lay-by

[ ley-bahy ]
/ ˈleɪˌbaɪ /

noun

British. (on a road or railroad) a place beside the main road or track where vehicles may wait.
Nautical. a mooring place in a narrow river or canal, formed to one side so as to leave the channel free.

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Origin of lay-by

First recorded in 1795–1805; noun use of verb phrase lay by

Definition for lay by (2 of 3)

Origin of lay

1
before 900; Middle English layen, leggen, Old English lecgan (causative of licgan to lie2); cognate with Dutch leggen, German legen, Old Norse legja, Gothic lagjan

SYNONYMS FOR lay

1 deposit. See put.
22 calm, still, quiet.

usage note for lay

Lay1 and lie2 are often confused. Lay is most commonly a transitive verb and takes an object. Its forms are regular. If “place” or “put” can be substituted in a sentence, a form of lay is called for: Lay the folders on the desk. The mason is laying brick. She laid the baby in the crib. Lay also has many intransitive senses, among them “to lay eggs” ( The hens have stopped laying ), and it forms many phrasal verbs, such as lay off “to dismiss (from employment)” or “to stop annoying or teasing” and lay over “to make a stop.”
Lie, with the overall senses “to be in a horizontal position, recline” and “to rest, remain, be situated, etc.,” is intransitive and takes no object. Its forms are irregular; its past tense form is identical with the present tense or infinitive form of lay : Lie down, children. Abandoned cars were lying along the road. The dog lay in the shade and watched the kittens play. The folders have lain on the desk since yesterday.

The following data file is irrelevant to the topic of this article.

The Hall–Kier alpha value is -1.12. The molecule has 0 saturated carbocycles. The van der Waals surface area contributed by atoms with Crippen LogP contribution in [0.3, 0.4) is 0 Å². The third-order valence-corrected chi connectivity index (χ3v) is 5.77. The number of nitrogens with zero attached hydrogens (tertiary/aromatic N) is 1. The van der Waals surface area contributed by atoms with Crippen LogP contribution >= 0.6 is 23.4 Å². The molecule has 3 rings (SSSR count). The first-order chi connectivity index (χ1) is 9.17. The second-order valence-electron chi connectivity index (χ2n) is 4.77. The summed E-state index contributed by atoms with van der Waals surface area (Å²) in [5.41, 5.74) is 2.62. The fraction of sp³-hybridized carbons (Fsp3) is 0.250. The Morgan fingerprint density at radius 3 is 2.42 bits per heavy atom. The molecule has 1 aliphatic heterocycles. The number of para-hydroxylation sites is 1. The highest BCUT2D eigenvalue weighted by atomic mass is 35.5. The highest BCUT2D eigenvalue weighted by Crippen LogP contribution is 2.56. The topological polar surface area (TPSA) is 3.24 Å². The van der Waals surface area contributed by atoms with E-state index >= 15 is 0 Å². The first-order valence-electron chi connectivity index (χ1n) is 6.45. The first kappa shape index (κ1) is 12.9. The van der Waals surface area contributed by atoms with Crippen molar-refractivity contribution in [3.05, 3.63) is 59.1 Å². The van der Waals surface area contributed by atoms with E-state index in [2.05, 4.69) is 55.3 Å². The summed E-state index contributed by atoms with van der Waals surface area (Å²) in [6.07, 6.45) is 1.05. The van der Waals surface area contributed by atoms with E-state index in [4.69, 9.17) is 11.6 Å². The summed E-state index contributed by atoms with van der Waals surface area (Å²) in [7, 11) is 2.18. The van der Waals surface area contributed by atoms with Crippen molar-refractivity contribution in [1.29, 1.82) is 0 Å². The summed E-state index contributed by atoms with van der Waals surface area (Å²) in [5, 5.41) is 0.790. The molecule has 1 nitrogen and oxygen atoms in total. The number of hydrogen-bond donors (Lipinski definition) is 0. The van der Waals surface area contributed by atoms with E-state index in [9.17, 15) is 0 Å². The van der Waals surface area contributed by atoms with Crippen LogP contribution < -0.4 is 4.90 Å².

In all but the most careful, formal speech, forms of lay are commonly heard in senses normally associated with lie. In edited written English such uses of lay are rare and are usually considered nonstandard: Lay down, children. The dog laid in the shade. Abandoned cars were laying along the road. The folders have laid on the desk since yesterday.

WORDS THAT MAY BE CONFUSED WITH lay

lay lie2 (see usage note at the current entry)downsize fire lay off rightsize terminatelay off layoff

Definition for lay by (3 of 3)

lie2
[ lahy ]
/ laɪ /

verb (used without object), lay, lain, ly·ing.

noun

Verb Phrases

Origin of lie

2
before 900; Middle English lien, liggen, Old English licgan; cognate with German liegen, Dutch liggen, Old Norse liggja, Gothic ligan; akin to Greek léchesthai to lie down

usage note for lie

See lay1.
Dictionary.com Unabridged Based on the Random House Unabridged Dictionary, © Random House, Inc. 2020

British Dictionary definitions for lay by (1 of 8)

Lie
/ (liː) /

noun

Trygve Halvdan (ˈtryɡvə ˈhalðan). 1896–1968, Norwegian statesman; first secretary-general of the United Nations (1946–52)

British Dictionary definitions for lay by (2 of 8)

lay-by

noun

British a place for drivers to stop at the side of a main road
nautical an anchorage in a narrow waterway, away from the channel
a small railway siding where rolling stock may be stored or parked
Australian, NZ and Southern African a system of payment whereby a buyer pays a deposit on an article, which is reserved for him until he has paid the full price